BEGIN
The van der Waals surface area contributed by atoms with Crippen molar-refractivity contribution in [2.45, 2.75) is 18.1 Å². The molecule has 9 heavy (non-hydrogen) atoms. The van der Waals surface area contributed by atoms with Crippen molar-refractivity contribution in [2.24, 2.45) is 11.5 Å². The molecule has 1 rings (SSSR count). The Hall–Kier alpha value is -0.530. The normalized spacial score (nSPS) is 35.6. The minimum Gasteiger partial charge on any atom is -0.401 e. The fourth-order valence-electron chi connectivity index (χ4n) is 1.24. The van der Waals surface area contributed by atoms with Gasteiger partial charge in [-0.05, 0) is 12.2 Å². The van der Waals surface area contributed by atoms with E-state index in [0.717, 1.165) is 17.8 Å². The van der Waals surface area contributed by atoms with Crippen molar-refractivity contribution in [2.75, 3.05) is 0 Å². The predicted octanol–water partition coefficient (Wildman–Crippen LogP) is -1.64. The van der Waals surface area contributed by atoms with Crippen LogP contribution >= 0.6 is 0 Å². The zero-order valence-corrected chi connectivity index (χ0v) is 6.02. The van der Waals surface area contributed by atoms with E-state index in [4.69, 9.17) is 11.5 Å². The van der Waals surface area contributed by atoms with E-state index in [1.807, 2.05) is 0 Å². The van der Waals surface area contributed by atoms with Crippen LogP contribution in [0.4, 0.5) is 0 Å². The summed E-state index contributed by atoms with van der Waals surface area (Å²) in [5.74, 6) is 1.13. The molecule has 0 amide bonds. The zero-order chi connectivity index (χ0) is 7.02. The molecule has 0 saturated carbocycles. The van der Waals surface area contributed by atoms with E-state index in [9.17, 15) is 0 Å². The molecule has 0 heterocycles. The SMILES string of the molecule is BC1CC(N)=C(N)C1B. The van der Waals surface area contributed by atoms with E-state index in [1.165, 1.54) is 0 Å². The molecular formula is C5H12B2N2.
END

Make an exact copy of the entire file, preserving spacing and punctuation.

The van der Waals surface area contributed by atoms with Crippen molar-refractivity contribution in [2.45, 2.75) is 18.1 Å². The molecule has 9 heavy (non-hydrogen) atoms. The van der Waals surface area contributed by atoms with Crippen molar-refractivity contribution in [2.24, 2.45) is 11.5 Å². The molecule has 1 rings (SSSR count). The Hall–Kier alpha value is -0.530. The normalized spacial score (nSPS) is 35.6. The minimum Gasteiger partial charge on any atom is -0.401 e. The fourth-order valence-electron chi connectivity index (χ4n) is 1.24. The van der Waals surface area contributed by atoms with Gasteiger partial charge in [-0.05, 0) is 12.2 Å². The van der Waals surface area contributed by atoms with E-state index in [0.717, 1.165) is 17.8 Å². The van der Waals surface area contributed by atoms with Crippen molar-refractivity contribution in [2.75, 3.05) is 0 Å². The predicted octanol–water partition coefficient (Wildman–Crippen LogP) is -1.64. The van der Waals surface area contributed by atoms with Crippen LogP contribution >= 0.6 is 0 Å². The zero-order valence-corrected chi connectivity index (χ0v) is 6.02. The van der Waals surface area contributed by atoms with E-state index in [4.69, 9.17) is 11.5 Å². The van der Waals surface area contributed by atoms with E-state index in [1.807, 2.05) is 0 Å². The van der Waals surface area contributed by atoms with Crippen LogP contribution in [0.4, 0.5) is 0 Å². The summed E-state index contributed by atoms with van der Waals surface area (Å²) in [5.74, 6) is 1.13. The molecule has 0 amide bonds. The zero-order chi connectivity index (χ0) is 7.02. The molecule has 0 saturated carbocycles. The van der Waals surface area contributed by atoms with E-state index in [9.17, 15) is 0 Å². The molecule has 0 heterocycles. The SMILES string of the molecule is BC1CC(N)=C(N)C1B. The van der Waals surface area contributed by atoms with E-state index in [1.165, 1.54) is 0 Å². The molecular formula is C5H12B2N2.